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NJ Teens 'Horseplay:' Sex Offender Status for Life

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By Cynthia Hsu, Esq. on July 21, 2011 6:50 AM

Two New Jersey teens from Somerset County who engaged in horseplay are sex offenders for life, unless their convictions are overturned on appeal. Megan's Law in New Jersey requires lifelong registration of sex offenders, which the boys unfortunately fall under, according to a three-judge panel at the appellate court.

The two boys were 14-years-old at the time of the incident. Both had sat on the faces of two schoolmates, both 12 at the time, with bare buttocks, reports The Star-Ledger.

One of the boys pled guilty to criminal sexual contact. The other went to trial, where he was found guilty of criminal sexual contact as well, and both boys received the same sentence, The Star-Ledger reports.

Acts are considered criminal sexual contact in New Jersey if they're done to degrade or humiliate the victim, or if they were done for sexual gratification, according to The Star-Ledger. In this case, the trial judge had found that the boys had meant to humiliate or degrade their two schoolmates.

Other appellate panels have ruled that actions that amount to "horseplay" are exempted from Megan's Law, according to The Star-Ledger. The two boys in this case, however, were not as lucky, as the appellate panel in New Jersey ruled that the "horseplay" was not exempt from the registration requirement.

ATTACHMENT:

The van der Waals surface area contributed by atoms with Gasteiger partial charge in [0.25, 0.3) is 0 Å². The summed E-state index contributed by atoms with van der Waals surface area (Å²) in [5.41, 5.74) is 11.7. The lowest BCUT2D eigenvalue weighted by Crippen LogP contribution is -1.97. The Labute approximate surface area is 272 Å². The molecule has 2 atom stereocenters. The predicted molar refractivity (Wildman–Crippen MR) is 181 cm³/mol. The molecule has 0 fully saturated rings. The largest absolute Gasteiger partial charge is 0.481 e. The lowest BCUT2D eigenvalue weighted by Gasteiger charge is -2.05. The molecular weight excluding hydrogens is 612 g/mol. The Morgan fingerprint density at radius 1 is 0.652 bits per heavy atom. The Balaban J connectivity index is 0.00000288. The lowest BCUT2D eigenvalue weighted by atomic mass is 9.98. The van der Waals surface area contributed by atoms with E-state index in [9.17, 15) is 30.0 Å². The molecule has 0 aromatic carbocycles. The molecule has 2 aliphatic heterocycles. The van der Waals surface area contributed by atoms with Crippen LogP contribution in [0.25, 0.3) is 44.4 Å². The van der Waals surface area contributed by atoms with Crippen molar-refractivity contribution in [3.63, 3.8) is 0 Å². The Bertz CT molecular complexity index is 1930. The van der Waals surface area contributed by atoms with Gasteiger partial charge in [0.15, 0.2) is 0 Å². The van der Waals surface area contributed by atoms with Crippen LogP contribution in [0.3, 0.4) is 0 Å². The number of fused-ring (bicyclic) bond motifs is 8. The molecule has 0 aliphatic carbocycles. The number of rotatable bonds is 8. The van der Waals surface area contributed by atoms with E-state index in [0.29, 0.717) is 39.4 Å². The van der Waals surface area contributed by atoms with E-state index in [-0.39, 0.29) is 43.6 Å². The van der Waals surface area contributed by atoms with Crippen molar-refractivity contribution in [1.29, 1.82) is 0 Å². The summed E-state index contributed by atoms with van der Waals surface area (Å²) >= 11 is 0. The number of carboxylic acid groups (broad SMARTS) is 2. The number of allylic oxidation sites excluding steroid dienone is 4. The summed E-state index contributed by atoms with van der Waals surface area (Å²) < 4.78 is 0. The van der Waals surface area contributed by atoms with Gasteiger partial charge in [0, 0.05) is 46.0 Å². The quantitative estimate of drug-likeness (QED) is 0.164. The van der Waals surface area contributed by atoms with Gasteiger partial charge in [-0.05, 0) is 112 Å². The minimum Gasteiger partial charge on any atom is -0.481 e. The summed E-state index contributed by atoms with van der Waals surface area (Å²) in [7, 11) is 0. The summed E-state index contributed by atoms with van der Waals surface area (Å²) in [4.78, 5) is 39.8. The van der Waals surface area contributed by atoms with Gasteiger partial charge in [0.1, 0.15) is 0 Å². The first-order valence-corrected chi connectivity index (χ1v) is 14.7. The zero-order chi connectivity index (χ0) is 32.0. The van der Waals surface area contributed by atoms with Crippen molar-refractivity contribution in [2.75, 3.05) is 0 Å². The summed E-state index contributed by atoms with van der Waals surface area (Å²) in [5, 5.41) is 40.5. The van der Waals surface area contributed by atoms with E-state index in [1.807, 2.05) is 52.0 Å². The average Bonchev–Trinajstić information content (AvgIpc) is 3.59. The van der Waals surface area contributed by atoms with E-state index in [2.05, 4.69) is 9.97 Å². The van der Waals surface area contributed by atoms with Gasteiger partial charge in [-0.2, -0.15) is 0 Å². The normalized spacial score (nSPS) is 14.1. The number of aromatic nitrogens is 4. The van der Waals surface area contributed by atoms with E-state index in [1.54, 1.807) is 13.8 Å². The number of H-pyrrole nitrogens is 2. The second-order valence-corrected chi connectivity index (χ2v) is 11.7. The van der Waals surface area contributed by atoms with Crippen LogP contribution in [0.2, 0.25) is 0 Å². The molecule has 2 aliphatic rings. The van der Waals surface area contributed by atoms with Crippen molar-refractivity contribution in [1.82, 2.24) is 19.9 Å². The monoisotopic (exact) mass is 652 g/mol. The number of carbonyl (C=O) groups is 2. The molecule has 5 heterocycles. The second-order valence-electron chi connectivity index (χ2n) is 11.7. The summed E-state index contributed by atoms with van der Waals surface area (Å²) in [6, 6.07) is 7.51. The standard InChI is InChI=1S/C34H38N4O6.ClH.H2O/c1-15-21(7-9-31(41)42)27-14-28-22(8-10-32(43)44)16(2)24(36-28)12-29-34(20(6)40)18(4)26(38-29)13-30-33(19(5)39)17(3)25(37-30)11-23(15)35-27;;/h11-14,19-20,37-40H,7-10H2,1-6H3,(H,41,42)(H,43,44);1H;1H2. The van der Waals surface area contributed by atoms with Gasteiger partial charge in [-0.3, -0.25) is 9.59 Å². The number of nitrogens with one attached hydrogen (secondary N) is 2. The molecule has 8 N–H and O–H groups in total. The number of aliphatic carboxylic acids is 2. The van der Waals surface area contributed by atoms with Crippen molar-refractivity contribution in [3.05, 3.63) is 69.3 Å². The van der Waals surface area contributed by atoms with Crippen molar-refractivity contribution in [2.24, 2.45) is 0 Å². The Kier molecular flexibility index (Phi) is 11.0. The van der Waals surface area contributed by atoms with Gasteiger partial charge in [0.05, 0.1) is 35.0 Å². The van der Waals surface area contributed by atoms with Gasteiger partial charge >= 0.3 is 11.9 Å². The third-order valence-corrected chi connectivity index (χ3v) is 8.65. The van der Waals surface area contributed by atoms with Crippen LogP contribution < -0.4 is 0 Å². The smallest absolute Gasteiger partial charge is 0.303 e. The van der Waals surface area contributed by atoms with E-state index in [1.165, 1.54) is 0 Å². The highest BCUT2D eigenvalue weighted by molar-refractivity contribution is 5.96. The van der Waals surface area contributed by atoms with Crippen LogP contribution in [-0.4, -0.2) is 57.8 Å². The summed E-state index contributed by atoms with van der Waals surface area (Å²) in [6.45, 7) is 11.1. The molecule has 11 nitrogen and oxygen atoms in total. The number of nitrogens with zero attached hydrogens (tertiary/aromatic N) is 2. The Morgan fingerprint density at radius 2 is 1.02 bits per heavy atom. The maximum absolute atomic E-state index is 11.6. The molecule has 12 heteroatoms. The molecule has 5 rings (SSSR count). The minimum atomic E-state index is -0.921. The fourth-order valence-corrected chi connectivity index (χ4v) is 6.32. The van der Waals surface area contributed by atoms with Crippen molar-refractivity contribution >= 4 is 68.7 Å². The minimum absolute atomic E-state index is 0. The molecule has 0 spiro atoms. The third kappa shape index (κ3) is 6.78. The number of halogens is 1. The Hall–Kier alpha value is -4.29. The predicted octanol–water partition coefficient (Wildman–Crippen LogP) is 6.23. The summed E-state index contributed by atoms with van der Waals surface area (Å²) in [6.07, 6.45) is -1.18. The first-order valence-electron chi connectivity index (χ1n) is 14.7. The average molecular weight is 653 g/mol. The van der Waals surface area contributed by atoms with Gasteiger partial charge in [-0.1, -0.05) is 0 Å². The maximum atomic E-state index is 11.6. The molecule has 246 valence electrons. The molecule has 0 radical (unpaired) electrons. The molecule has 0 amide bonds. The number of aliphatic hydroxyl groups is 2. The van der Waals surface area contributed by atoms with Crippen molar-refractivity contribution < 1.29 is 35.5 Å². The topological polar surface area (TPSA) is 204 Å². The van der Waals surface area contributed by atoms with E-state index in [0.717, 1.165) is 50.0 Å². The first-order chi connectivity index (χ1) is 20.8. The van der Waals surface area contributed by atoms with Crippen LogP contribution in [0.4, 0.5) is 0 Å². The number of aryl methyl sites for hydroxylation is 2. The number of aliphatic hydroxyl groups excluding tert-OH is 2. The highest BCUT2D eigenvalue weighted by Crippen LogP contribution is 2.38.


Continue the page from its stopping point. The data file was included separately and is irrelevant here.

Unfortunately for the two boys, their conviction means that they will have to register as sex offenders under Megan's Law. Under New Jersey's Megan's Law, juvenile offenders under the age of 18 are required to register just like adults. They must register for the rest of their lives, but registrants can apply to be removed from the list if they have not committed an offense in 15 years, have only committed one offense, and can demonstrate that they are no danger to others.

The two "horseplay" sex offenders do have some glimmer of hope of avoiding Megan's Law in New Jersey: their convictions could be overturned. The appellate court sent their two cases back to Superior Court: one boy has a hearing on whether or not his counsel was ineffective, and the other on whether or not he understood what he was getting himself into when pleading guilty, reports The Star-Ledger.

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